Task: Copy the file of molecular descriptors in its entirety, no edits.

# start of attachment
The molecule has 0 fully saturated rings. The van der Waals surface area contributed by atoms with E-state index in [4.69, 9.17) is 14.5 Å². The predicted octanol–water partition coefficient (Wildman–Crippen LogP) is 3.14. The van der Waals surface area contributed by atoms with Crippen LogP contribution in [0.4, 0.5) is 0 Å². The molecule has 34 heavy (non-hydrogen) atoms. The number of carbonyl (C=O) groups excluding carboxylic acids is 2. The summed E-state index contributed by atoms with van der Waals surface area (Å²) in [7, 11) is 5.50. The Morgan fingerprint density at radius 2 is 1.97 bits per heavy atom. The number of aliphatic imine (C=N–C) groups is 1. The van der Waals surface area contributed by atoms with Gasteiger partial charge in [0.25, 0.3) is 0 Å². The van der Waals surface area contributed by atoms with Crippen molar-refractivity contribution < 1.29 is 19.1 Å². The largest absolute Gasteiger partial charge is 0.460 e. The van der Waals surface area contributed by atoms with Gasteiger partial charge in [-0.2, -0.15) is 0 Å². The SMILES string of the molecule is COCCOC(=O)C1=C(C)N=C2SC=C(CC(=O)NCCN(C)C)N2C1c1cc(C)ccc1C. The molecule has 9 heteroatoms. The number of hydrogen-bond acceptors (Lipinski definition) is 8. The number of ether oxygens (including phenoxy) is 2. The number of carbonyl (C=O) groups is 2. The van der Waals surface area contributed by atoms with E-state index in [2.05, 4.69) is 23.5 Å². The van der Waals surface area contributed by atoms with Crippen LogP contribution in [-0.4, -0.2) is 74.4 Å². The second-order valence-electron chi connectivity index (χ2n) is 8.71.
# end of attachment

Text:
The molecule has 0 fully saturated rings. The van der Waals surface area contributed by atoms with E-state index in [4.69, 9.17) is 14.5 Å². The predicted octanol–water partition coefficient (Wildman–Crippen LogP) is 3.14. The van der Waals surface area contributed by atoms with Crippen LogP contribution in [0.4, 0.5) is 0 Å². The molecule has 34 heavy (non-hydrogen) atoms. The number of carbonyl (C=O) groups excluding carboxylic acids is 2. The summed E-state index contributed by atoms with van der Waals surface area (Å²) in [7, 11) is 5.50. The Morgan fingerprint density at radius 2 is 1.97 bits per heavy atom. The number of aliphatic imine (C=N–C) groups is 1. The van der Waals surface area contributed by atoms with Gasteiger partial charge in [0.25, 0.3) is 0 Å². The van der Waals surface area contributed by atoms with Crippen molar-refractivity contribution < 1.29 is 19.1 Å². The largest absolute Gasteiger partial charge is 0.460 e. The van der Waals surface area contributed by atoms with Gasteiger partial charge in [-0.2, -0.15) is 0 Å². The SMILES string of the molecule is COCCOC(=O)C1=C(C)N=C2SC=C(CC(=O)NCCN(C)C)N2C1c1cc(C)ccc1C. The molecule has 9 heteroatoms. The number of hydrogen-bond acceptors (Lipinski definition) is 8. The number of ether oxygens (including phenoxy) is 2. The number of carbonyl (C=O) groups is 2. The van der Waals surface area contributed by atoms with E-state index in [2.05, 4.69) is 23.5 Å². The van der Waals surface area contributed by atoms with Crippen LogP contribution in [-0.4, -0.2) is 74.4 Å². The second-order valence-electron chi connectivity index (χ2n) is 8.71.